Indoor Flash

Here’s a few demo shots from a kind volunteer (a student’s daughter) at a recent camera course I taught. This bit was about “flash”.

First, pop up the flash and use “P” or “Auto” mode and you get the picture that makes people hate flash:

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Then enable “Slow flash” or “Night portrait mode” and you get a better picture.. yeah, it’s better. But not all that much:

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Then put your big flash on top of the camera (e.g. an SB-900 or 580EX II, or their slightly smaller equivalents SB-600 or 430EX II). And aim that flash behind you.

Yeah. Behind. So it bounces off ceilings and walls behind you.

Much better. Much. See:

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And then if you want extra “character” and “depth”, bounce off a side wall, if you can find one.

Now you get three-dimensionality, depth, character as well:

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I mean – how cool is that? And all this was done in “P” mode, with no special stuff, with no settings on the camera, no required knowledge of aperture, no complicated techniques.

Flash is wonderful once you learn how to play with it. And it is easier than ever.

The art of the dramatic portrait

So how did I use the softbox I showed myself holding yesterday? Or rather, what picture did I get in the end?

As a reminder, I was using a Canon 1Ds MkIII with a 580 EXII flash on the camera in TTL master-slave mode in group “A”, and a 430EX II flash in my left hand as slave in group “B”. The “B”-flash had a Honl speedstrap and a Lumiquest Softbox III on it. The E-TTL A:B ratio was set as 4:1, so the handheld second flash fired two stops brighter than the on-camera flash.

I was in Aperture Priority mode (Av), and to darken the ambient light and the sky I used an Exposure Compensation setting of -2 stops.

Because my friend has dark skin and was wearing dark clothes, I also used flash compensation (“FEC”) of -1 stop. Otherwise he would have been overexposed (the camera would have tried to make him “18% grey”).

The result:

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(I left the softbox and my reflection in his glasses deliberately, of course, since I was showing him the use of this softbox. Else I would have moved his head to camera left and down a bit).

Finally: his face is a tiny bit distorted because of the 35mm wide angle lens. I could have used the 50mm lens instead, or even the 24-70: but I think this look flatters him. h

One more sample:

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Let there be light

..and let it be managed.

I have talked about this many times before, and I will do it again. When you add light, and manage it, massage it, and work with i, you get drama, cheerfulness, whatever you like. So when you make the light, you make the mood.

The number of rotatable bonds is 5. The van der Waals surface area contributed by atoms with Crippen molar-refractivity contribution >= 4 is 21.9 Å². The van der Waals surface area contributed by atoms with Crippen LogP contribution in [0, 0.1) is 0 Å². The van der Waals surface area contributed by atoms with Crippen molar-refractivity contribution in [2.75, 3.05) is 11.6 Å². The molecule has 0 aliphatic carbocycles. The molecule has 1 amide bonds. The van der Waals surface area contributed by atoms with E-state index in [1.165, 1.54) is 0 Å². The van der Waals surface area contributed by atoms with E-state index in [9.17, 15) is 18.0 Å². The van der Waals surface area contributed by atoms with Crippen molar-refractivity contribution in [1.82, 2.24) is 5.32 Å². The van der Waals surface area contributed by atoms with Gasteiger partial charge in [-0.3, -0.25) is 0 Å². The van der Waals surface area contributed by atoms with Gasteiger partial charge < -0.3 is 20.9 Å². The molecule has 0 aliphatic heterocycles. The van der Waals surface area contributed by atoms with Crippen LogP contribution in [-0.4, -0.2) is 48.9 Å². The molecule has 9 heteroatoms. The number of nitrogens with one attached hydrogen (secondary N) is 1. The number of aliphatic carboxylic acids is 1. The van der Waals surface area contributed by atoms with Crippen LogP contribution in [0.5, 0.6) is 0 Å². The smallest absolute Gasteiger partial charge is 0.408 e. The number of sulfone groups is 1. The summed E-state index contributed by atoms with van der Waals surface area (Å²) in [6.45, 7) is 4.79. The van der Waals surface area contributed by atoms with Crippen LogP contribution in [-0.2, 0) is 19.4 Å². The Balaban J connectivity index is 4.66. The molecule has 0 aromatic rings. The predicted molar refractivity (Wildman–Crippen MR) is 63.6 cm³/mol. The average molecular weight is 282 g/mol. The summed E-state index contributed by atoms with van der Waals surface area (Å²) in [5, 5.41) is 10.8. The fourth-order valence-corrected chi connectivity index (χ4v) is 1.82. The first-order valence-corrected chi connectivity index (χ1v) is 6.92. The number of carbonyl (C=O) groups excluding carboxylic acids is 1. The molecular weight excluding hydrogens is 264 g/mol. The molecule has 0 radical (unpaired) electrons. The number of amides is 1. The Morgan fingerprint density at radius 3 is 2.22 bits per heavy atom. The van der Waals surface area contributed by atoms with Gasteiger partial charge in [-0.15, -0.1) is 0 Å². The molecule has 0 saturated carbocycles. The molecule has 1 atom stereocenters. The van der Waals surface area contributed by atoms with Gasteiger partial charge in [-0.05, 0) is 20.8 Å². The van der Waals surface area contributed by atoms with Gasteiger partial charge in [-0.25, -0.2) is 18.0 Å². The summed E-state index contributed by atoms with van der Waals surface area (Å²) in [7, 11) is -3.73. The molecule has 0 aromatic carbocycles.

Case in point. In the model shoot I did Monday on Toronto Island, here’s the light the way it might look to a casual observer, and the way it might appear in a properly exposed photo:

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Fine. Nice. Pretty young lady (Miss Halton, incidentally) on the beach.

Now let’s work with that. That background is a bit bland to my taste, so let’s darken it. The colours on the model are OK but I’d like them to stand out more.I want drama, and I want the model to stand out, not to be just a thing on a beach.

So first I turn down the ambient exposure. Two stops.That will make light blue into dark dramatic blue. Then I add a flash, on a light stand – shot through an umbrella to get soft light.  I fire that from my on-camera flash using E-TTL II IR technology. I turn the flash up or down as needed.

I now get the result I had in mind.

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That’s better.

And more importantly: that’s entirely different. And that is the photographer’s task, to make things the way he or she wants them. You can say you like, or you don’t like – but you can’t say it isn’t different!

Straight light

You know about Rembrandt lighting, loop lighting, broad and short lighting, and so on? If not, you will. But today a note about simple lighting for models, women, in general anyone who wants to look their best and show youth and beauty rather than experience and character (which can be a euphemism for age).

That is straight, flat lighting. Like this:

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As you see, that is nice, flattering light.

Whenever I shoot anyone where the main emphasis is on this person looking young and attractive, I draw an imaginary line from their face straight up at 45 degrees, i.e. not to either the left side or the right side. Where that line straight from their face hits the wall or ceiling, that is where I aim my flash. (An external flash – please, you don’t use the on-camera popup flash, do you?)

And when I do that, pictures like the one above result – when the model is as pretty. Even when the model isn’t as pretty, this light is best if you want to minimise wrinkles.